Grocery shoppers feeling the price crunch



By Katie O'Connell

Gibson City resident Kirk Bedwell stood in front of the meat section at Jerry’s IVA, examining different packages for the best deal possible.

“There’s four of us so we try to buy eight packs and have two nights of dinner instead of one,” Bedwell said.

Bedwell, like many Americans, has started to find different ways to shop because of rising prices. However, the Food, Conservation and Energy Act of 2008 aims to help those who have been left shopping around for the best deal.

The bill, which became a law on May 22, will address rising food prices by investing $10.361 billion in nutrition programs.

According to a press release from the office of Rep. Tim Johnson, R-Ill., the nutrition programs are intended to

receive 73 percent of the money from the bill.

“This legislation was the result of months and months of negotiation, meetings and consultations with constituents and affected interest groups,” Johnson said in the press release. “The bill is not perfect, and it’s a rare piece of legislation that is. But on balance it is good for our farmers and agricultural economy and that means it is good for the 15th Congressional District.”

One portion of the law specifically supports the needs of food banks, giving $1.26 billion to the Emergency Food Assistance Program which helps stocks food banks. Another $50 million was allocated to immediately address shortages at food pantries.

For the Restoration Urban Ministries Food Pantry in Champaign, such shortages are a reality.

The pantry gives out boxes of food to families bi-weekly based on their size, but they have been unable to keep up with the recent increased demand.

On Thursday the pantry had what Executive Director Ervin Williams described as “one of our worst days.” The pantry opened around 10 a.m., and registration for boxes was stopped for an hour and a half to keep up with demand.

“There’s too many families, not enough shippers, and we’re unable to get boxes prepared and turned out as fast as we’d like,” Williams said. “We had families here as long as an hour waiting.”

Williams said that a year and a half ago the pantry averaged 20 families a day seeking assistance, but with rising costs more families are turning to the center for help.

“Our numbers have drastically increased, where at one point we may have been doing 20 families in the same amount of time, now it’s closer to 60 families,” Williams said. “We’re actually registering families almost on a daily basis.”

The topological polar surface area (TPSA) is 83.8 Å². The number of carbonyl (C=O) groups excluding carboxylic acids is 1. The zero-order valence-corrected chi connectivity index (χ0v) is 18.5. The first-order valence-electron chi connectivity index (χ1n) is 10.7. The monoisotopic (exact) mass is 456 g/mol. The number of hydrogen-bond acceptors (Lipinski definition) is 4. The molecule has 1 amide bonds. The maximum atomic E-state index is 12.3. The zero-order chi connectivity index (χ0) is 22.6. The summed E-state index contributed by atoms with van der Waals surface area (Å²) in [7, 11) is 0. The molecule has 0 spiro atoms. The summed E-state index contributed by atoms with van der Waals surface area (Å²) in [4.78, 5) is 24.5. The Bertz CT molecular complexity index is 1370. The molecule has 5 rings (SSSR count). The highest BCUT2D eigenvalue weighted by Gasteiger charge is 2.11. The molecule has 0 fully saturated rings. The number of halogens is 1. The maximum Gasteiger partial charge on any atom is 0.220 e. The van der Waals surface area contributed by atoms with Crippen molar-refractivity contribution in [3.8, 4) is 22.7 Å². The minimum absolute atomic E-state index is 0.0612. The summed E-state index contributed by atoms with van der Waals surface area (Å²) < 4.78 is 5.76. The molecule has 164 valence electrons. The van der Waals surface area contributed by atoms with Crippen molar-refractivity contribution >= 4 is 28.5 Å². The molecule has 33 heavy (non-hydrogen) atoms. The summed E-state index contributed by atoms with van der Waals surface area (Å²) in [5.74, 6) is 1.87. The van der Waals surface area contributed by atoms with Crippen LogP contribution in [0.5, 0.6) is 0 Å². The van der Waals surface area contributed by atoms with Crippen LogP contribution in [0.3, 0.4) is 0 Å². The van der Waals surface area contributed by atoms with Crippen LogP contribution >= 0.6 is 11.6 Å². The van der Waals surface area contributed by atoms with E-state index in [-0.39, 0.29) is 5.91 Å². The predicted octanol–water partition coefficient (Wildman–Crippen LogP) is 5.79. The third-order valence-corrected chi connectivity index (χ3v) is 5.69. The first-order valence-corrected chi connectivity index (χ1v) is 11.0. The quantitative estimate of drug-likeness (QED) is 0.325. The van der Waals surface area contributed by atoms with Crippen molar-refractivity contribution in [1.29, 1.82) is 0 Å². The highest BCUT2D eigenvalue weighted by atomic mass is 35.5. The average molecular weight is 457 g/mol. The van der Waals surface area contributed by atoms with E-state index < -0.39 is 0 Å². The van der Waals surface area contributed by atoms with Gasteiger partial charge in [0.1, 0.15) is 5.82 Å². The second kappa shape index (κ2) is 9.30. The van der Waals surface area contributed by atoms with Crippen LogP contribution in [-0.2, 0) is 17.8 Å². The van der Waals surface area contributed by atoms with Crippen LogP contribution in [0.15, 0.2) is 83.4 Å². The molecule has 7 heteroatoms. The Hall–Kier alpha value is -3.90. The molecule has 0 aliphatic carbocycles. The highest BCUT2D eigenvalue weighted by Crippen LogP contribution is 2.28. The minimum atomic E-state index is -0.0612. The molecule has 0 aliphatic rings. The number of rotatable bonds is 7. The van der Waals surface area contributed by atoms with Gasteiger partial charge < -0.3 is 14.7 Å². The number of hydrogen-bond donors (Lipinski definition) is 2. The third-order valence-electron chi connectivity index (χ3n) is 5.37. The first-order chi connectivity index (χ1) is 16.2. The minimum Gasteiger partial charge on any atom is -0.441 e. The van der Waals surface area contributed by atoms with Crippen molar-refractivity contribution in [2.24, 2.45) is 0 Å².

Although the Farm Bill is intended to help such pantries, Williams said that it’s difficult to say whether the Urban Ministries Food Pantry will receive such assistance because they are a faith-based organization that relies mainly on private donations.

Until the price of food goes down, however, Williams is uncertain about how many donations the pantry will receive.

“People right now aren’t sure what the future may hold, so there’s more of a need to hold onto what you’ve got to be sure that you can take care of yourself first,” Williams said. “That means less money is coming through.”

Bedwell said he can sympathize with the struggles of the local food pantries, and added that his family is trying to keep up with the money that they donate to such causes.

Still, Bedwell said that his shopping patterns have been affected by the rising prices.

For instance, Bedwell said that his family shops either closer to work or closer to home so that they don’t have to spend extra money on gas while shopping.

Also, Bedwell said his family has a HVC membership card to Jerry’s IGA. For him, the financial benefits from such membership are another reason why he shops at smaller stores rather than larger franchise chains.

Brian Hettinger, assistant store manager at Jerry’s IGA on Kirby Avenue in Champaign, said that the store hasn’t seen a drastic change in customers’ shopping habits. However, Hettinger said that with gas hitting $4 a gallon there’s a possibility that shopping habits could change.

“It’s hard to say because prices go up and down all the time,” Hettinger said.

2008 Farm Bill

The nutrition part of the Farm Bill deals with the issues of promoting health and fighting hunger in the U.S. through the following measures:

  • Investing $10.361 billion in nutrition programs to address rising food prices
  • Support programs that aid food bank to fight food insecurity
  • Reforms benefit rules to cover, sustaining the Food Stamp Program
  • Stop benefit erosion to ensure the food dollar stays strong
  • Updates the Food Stamp Program to combat abuse
  • Ensures that senior citizens have access that food
  • Promote health and well-being of children and low-income families
  • Improves the Food Distribution Program on Indian Reservations
  • Increases cooperation between farmers and organizations in urban areas
  • Works to battle health issues and obesity